With mere days to go before the annual rite of spring turns the broadcast TV business into a moneyed round of show-and-tell, the fate of dozens of legacy series remains up in the ether. Of the 85 scripted shows that have aired at least once since the season began, 38 remain in a sort of existential limbo. (For the non-mathletes among you, that’s 45 percent of the overall stash.)
And while ABC, CBS, NBC and Fox won’t show their hands until Upfront Week, we’ve figured out which of your favorite shows will live to see another sunrise and which ones are fated to become worm food. Having applied Adweek’s proprietary prognostication formula—basically, we toss C3 ratings, studio provenance, syndication prospects and a gambler’s gift for lucky guesses into a rocks glass, soak everything with bourbon and set it all alight—we hereby offer a list of the drowned and the saved.
Let’s start easy. CBS in March once again eschewed with much of the will-it-or-won’t-it theatrics, renewing the vast majority of its flagship series in one glorious burst of flavor. As such, only a handful of new series are on the bubble, while The Mentalist is the veteran outlier. As Hostages and Intelligence had all the drawing power of an Agoraphobics Day parade, they’re history. Meanwhile, the cratering Simon Baker procedural lost its entire raison d’être with the resolution of the Red John narrative.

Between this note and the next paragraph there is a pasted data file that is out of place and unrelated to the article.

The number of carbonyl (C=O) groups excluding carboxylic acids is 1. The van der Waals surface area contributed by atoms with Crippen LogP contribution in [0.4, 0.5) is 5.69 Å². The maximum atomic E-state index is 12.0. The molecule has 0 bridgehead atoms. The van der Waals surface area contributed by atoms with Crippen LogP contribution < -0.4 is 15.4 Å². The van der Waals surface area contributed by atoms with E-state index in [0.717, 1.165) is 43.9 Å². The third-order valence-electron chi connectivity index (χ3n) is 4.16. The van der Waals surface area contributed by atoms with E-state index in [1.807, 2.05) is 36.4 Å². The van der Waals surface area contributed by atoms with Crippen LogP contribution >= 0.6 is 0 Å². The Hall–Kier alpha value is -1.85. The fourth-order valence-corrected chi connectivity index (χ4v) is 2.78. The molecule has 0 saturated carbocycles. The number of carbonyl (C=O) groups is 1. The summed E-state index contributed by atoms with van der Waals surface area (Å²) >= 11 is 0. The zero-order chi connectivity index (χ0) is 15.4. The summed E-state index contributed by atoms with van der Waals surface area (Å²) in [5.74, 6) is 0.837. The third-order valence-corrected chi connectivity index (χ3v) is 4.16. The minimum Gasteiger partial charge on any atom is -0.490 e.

With a pittance of bubble shows, Fox is another lead-pipe cinch. Its two high-profile enigmas are anything but—a fall 2014 Family Guy-Simpsons crossover will serve as the season premiere for both shows, while Seth MacFarlane’s much-reviled live-action comedy, Dads, was effectively canceled on Dec. 6, when Fox reduced its back-nine order.
Given the sheer number of NBC shows that hover around a 1.0 rating, the Peacock offers a slightly greater degree of difficulty. But let’s just get this over with: Community will get its “Six Seasons and a Movie.” Insiders say that Dan Harmon’s loopy comedy is expected to be given one final 13-episode order. Look for the homegrown Parenthood to return alongside Sony Pictures TV’s Hannibal. About a Boy also will earn a return ticket.
Lastly, ABC always keeps things lively by keeping its renewals under wraps until the day of its upfront presentation. The pulpy Scandal will be back, because, duh. The shows that won’t find a chair when the music stops: The Neighbors, Nashville and every new series but Marvel’s Agents of S.H.I.E.L.D., Resurrection and The Goldbergs.